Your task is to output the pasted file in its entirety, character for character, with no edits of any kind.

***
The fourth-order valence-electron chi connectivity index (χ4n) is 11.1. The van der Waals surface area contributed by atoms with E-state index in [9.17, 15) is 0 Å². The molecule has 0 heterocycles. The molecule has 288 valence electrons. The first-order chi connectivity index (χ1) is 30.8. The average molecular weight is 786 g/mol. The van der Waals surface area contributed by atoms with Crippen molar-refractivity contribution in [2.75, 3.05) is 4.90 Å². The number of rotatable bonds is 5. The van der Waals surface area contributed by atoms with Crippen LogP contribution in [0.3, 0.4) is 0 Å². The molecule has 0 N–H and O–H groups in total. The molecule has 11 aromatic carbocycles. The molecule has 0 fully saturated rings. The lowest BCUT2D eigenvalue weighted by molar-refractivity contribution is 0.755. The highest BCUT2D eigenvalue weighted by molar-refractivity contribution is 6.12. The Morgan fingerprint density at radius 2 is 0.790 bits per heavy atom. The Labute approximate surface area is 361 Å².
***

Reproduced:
The fourth-order valence-electron chi connectivity index (χ4n) is 11.1. The van der Waals surface area contributed by atoms with E-state index in [9.17, 15) is 0 Å². The molecule has 0 heterocycles. The molecule has 288 valence electrons. The first-order chi connectivity index (χ1) is 30.8. The average molecular weight is 786 g/mol. The van der Waals surface area contributed by atoms with Crippen molar-refractivity contribution in [2.75, 3.05) is 4.90 Å². The number of rotatable bonds is 5. The van der Waals surface area contributed by atoms with Crippen LogP contribution in [0.3, 0.4) is 0 Å². The molecule has 0 N–H and O–H groups in total. The molecule has 11 aromatic carbocycles. The molecule has 0 fully saturated rings. The lowest BCUT2D eigenvalue weighted by molar-refractivity contribution is 0.755. The highest BCUT2D eigenvalue weighted by molar-refractivity contribution is 6.12. The Morgan fingerprint density at radius 2 is 0.790 bits per heavy atom. The Labute approximate surface area is 361 Å².